U.S. Intelligence Tackles Climate Change
Treverton, Gregory F., European Affairs
When congressional Democrats mandated a National Intelligence Estimate (NIE) assessing climate change's potential effect on national security, Republicans accused them of caring more about "bugs and bunnies" than hunting for al Qaeda. The effort to prevent the estimate failed, but the project is in train during 2007. But the episode did raise important questions about the role of U.S. intelligence in subjects not traditionally associated with secrets or "spook-dom." Congresswoman Jane Harman, a California Democrat and the former ranking member on the Intelligence panel, defended the idea of an estimate: "This isn't bugs or bunnies, it is survival or destruction. Droughts affect the stability of governments, and stability of governments is one of the few things we need to know about." But Republicans dismissed the study as too "politically correct," and said the call for an estimate was redundant because numerous government organizations already study the issue. To be sure, an estimate or other assessment by U.S. intelligence will not add to the science about global warming. On the science, U.S. intelligence will be a consumer, not a producer. It will not be able to add to what the Intergovernmental Panel on Climate Change (IPCC) and other august scientific bodies have produced.
Yet despite that fact, the subject is a fit one for intelligence. In the first place, intelligence is not now and never has been only about secrets; to know the value of a secret, it is necessary to know what is out there openly. (In my several stints in government, I have kept lists of howlers produced by secret sources. A made-up example is not far from reality: a French spy reports, secretly, that France is skeptical of NATO. True enough, just not new, as any cursory reading of the French press would indicate.) In this case, intelligence professionals can draw the implications for U.S. national security of climate change. They will not be adding new science or new technical information: instead, they will be helping a new set of policy officials--those in the national security community--know why perhaps they should pay some professional attention to the issue. In an exchange with the Swedish intelligence service in the 1990s, I was impressed by how open-minded in conceptualizing Sweden's "security" they are. The Swedes left behind a "non-paper" outlining particular potential challenges that ranged from incursions by renegade Russian army units, to another nuclear Chernobyl, to intense conflicts over Baltic fisheries.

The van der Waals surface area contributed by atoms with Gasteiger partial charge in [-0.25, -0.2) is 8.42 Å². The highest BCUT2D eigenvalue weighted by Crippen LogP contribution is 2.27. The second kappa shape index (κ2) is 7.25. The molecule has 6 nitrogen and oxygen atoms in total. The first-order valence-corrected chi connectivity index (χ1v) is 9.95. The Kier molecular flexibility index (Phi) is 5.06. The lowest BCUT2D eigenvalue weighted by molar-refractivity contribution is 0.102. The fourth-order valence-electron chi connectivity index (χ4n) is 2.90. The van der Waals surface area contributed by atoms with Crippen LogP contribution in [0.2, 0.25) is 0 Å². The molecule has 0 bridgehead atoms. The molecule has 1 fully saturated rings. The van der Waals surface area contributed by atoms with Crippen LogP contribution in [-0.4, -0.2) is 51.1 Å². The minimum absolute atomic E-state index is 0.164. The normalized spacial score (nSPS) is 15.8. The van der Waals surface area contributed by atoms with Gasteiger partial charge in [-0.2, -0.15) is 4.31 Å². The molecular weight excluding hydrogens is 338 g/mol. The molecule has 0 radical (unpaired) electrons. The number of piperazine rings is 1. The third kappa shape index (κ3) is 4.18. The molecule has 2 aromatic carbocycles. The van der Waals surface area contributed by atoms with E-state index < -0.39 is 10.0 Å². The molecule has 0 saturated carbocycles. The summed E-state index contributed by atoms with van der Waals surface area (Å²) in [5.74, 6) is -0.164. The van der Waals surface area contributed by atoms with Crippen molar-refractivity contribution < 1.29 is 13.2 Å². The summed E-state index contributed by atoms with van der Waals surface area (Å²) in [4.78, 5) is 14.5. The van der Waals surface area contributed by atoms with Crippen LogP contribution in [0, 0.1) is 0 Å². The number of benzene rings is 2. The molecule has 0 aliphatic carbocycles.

National Intelligence Estimates bring together the analyses of all the U.S. intelligence agencies into one agreed assessment of a given issue (which may, to be sure, include disagreements on particulars and often do). When I was running the NIE process in the 1990s, I was struck by how valuable that process could be for issues that were not traditional subjects of intelligence. For instance, we did an estimate on AIDS in Africa, where, as with climate change, the best information was outside the intelligence community. In this case, though, it did turn out that a little-known piece of that community, AFMIC, the Armed Forces Medical Intelligence Center, did have some analysis if not information to contribute. Our analysis concentrated on very specific security implications: how would the spreading of a disease that hit the most mobile and active of the continent's young males disproportionately affect, first, the military forces of the continent and, second, the national leaderships.
In the case of climate change, any intelligence assessment would do well to emulate the method of a recent study by the Global Business Network (GBN). Starting with the science of climate change and working toward the geopolitical effects would play to intelligence's weaknesses. The process, however, can be turned around, starting with political issues already at play, and asking how climate change might affect them. That would cut across analytic stovepipes and give intelligence's regional specialists a framework for thinking about what climate change will mean for their particular areas, based on expertise they already have. …